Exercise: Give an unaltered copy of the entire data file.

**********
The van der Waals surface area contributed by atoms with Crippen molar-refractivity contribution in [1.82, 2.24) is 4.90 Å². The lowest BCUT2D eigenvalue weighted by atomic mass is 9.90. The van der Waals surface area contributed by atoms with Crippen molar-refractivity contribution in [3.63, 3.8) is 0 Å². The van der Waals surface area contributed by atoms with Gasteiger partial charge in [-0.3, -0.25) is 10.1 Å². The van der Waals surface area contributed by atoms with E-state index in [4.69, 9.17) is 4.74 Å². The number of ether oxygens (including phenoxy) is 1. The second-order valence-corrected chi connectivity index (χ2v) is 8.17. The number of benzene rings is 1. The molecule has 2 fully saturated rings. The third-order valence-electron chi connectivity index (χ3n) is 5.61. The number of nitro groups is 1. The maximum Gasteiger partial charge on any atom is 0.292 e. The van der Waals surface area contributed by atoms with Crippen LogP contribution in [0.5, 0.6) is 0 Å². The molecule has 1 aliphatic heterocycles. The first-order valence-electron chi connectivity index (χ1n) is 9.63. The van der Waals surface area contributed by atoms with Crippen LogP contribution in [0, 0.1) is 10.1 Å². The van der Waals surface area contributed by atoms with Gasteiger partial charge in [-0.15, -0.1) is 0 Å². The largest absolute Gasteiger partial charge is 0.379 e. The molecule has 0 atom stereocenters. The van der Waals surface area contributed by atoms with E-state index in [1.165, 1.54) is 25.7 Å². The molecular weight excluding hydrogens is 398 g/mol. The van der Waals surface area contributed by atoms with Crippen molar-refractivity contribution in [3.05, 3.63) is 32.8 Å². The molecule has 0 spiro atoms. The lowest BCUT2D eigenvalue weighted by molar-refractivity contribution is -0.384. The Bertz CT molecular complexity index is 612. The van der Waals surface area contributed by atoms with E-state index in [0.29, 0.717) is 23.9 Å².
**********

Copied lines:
The van der Waals surface area contributed by atoms with Crippen molar-refractivity contribution in [1.82, 2.24) is 4.90 Å². The lowest BCUT2D eigenvalue weighted by atomic mass is 9.90. The van der Waals surface area contributed by atoms with Crippen molar-refractivity contribution in [3.63, 3.8) is 0 Å². The van der Waals surface area contributed by atoms with Gasteiger partial charge in [-0.3, -0.25) is 10.1 Å². The van der Waals surface area contributed by atoms with E-state index in [4.69, 9.17) is 4.74 Å². The number of ether oxygens (including phenoxy) is 1. The second-order valence-corrected chi connectivity index (χ2v) is 8.17. The number of benzene rings is 1. The molecule has 2 fully saturated rings. The third-order valence-electron chi connectivity index (χ3n) is 5.61. The number of nitro groups is 1. The maximum Gasteiger partial charge on any atom is 0.292 e. The van der Waals surface area contributed by atoms with Crippen LogP contribution in [0.5, 0.6) is 0 Å². The molecule has 1 aliphatic heterocycles. The first-order valence-electron chi connectivity index (χ1n) is 9.63. The van der Waals surface area contributed by atoms with Crippen LogP contribution in [0, 0.1) is 10.1 Å². The van der Waals surface area contributed by atoms with Gasteiger partial charge in [-0.15, -0.1) is 0 Å². The largest absolute Gasteiger partial charge is 0.379 e. The molecule has 0 atom stereocenters. The van der Waals surface area contributed by atoms with E-state index in [1.165, 1.54) is 25.7 Å². The molecular weight excluding hydrogens is 398 g/mol. The van der Waals surface area contributed by atoms with Crippen molar-refractivity contribution in [3.05, 3.63) is 32.8 Å². The molecule has 0 spiro atoms. The lowest BCUT2D eigenvalue weighted by molar-refractivity contribution is -0.384. The Bertz CT molecular complexity index is 612. The van der Waals surface area contributed by atoms with E-state index in [0.29, 0.717) is 23.9 Å².